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# Correlation and Regression

## Presentation on theme: "Correlation and Regression"— Presentation transcript:

Correlation and Regression
Doctor of Education (EdD) Analysing, Interpreting and Using Educational Research (Research Methodology)

Examples of correlation coefficients
© 2005 Robert Coe, University of Durham

r = 0.3 © 2005 Robert Coe, University of Durham

r = 0.5 © 2005 Robert Coe, University of Durham

r = 0.7 © 2005 Robert Coe, University of Durham

r = 0.9 © 2005 Robert Coe, University of Durham

Grammar School selection
A test selects the top 25% at age 11: 11% failed who should not have 18% rightly passed 11% passed who should not have 60% rightly failed © 2005 Robert Coe, University of Durham Based on a correlation of 0.7

Variance accounted for
Academic achievement r = 0.7 (r2 = 0.49) Cognitive measure of prior attainment / aptitude © 2005 Robert Coe, University of Durham

Measure of socioeconomic status
Academic achievement r = 0.3 (r2 = 0.09) Low SES Measure of socioeconomic status High SES © 2005 Robert Coe, University of Durham

Aggregated or Individual? “Ecological Fallacy”
Academic achievement Correlations for: Individual students = 0.3 School means = 0.9 Socioeconomic status School 1 + School 2 + School 3 + School 4 + © 2005 Robert Coe, University of Durham

But add one extreme point ...
Beware small samples: r = 0.03 But add one extreme point ... r = 0.33 (n = 30) © 2005 Robert Coe, University of Durham

Restricted range: © 2005 Robert Coe, University of Durham

© 2005 Robert Coe, University of Durham

Regression

One school’s maths GCSE grades:
How good are they? A* A B C D E F G U 2 17 25 14 18 11 8 3 45% % FSM? =15% Socioeconomic status? School % 5A*-C? =56% Subject difficulty? Students’ability? Prior attainment? © 2005 Robert Coe, University of Durham

Value Added as we know it:
Average performance for people with that test score A* A B C D E F G U RESIDUAL Average residual = 0.26 © 2005 Robert Coe, University of Durham YELLIS test score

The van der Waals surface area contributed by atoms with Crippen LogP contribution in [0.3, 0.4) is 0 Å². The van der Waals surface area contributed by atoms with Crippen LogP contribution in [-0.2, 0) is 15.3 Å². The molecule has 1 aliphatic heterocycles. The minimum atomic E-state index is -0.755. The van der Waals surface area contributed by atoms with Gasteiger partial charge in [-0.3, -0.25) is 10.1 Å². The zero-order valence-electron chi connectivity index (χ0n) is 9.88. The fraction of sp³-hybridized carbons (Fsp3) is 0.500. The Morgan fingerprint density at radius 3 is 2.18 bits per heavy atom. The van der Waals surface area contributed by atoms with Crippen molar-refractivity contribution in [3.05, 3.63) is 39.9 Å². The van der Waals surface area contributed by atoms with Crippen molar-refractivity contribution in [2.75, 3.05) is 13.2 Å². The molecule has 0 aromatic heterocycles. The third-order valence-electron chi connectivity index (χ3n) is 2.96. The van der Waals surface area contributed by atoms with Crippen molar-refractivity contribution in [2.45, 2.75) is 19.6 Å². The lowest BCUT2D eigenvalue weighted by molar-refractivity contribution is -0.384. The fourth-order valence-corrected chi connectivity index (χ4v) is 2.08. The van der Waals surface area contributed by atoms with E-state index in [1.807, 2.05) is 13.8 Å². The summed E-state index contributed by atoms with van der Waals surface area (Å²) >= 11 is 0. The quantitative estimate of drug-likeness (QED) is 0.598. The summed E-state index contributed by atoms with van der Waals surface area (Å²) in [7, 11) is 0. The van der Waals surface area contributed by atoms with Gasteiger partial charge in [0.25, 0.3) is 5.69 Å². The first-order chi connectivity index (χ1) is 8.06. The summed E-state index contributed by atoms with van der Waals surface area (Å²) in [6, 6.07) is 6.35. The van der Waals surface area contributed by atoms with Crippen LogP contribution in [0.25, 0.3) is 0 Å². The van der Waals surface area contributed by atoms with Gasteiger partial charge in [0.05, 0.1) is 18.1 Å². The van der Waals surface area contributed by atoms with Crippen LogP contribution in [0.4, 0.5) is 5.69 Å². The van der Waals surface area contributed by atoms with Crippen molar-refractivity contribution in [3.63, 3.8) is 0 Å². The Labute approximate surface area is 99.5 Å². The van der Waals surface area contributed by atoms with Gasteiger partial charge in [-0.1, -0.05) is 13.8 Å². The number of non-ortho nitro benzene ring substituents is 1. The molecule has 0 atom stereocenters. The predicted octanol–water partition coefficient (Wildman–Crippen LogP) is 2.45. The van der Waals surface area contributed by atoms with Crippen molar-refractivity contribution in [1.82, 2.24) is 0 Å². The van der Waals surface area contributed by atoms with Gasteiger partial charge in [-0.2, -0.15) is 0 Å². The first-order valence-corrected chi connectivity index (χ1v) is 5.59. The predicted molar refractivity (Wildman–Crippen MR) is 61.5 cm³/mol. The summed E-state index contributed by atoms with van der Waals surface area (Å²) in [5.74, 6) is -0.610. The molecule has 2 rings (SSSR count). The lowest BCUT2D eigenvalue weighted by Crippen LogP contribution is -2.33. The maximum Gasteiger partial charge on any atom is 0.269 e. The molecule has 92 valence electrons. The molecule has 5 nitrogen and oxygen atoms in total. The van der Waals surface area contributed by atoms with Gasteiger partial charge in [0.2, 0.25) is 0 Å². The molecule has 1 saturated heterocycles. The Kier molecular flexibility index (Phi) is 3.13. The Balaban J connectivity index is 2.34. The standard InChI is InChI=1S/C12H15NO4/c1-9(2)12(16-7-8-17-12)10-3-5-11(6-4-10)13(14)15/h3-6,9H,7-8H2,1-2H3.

Cognitive © 2005 Robert Coe, University of Durham

Social © 2005 Robert Coe, University of Durham

© 2005 Robert Coe, University of Durham

Output from SPSS: © 2005 Robert Coe, University of Durham

Issues in regression Check residuals are Normally distributed
Check for collinearity in explanatory variables Use adjusted R2 Which explanatory variables to include? © 2005 Robert Coe, University of Durham

Doctor of Education (EdD)
Regression to the mean Doctor of Education (EdD) Analysing, Interpreting and Using Educational Research (Research Methodology)

Measures with less than perfect reliability
A test with test-retest correlation r=0.7 is repeated after an interval. What would you expect for the TEST 2 scores of A person who achieved a very high score on TEST 1 A person who achieved a very low score on TEST 1 How will the overall distribution of scores on the two tests compare? © 2005 Robert Coe, University of Durham

© 2005 Robert Coe, University of Durham

Two subgroups with different means
Students with high SES tend to get higher test scores. Two students have the same TEST 1 scores, but one is high SES, the other low SES. What would you expect their TEST 2 scores to be? © 2005 Robert Coe, University of Durham

© 2005 Robert Coe, University of Durham

Is social class more important than early ability?
Feinstein, L (2003) ‘Inequality in the early cognitive development of British children in the 1970 cohort’. Economica, 70, 277, © 2005 Robert Coe, University of Durham Feinstein (2003)

Or is it just regression to the mean?
© 2005 Robert Coe, University of Durham

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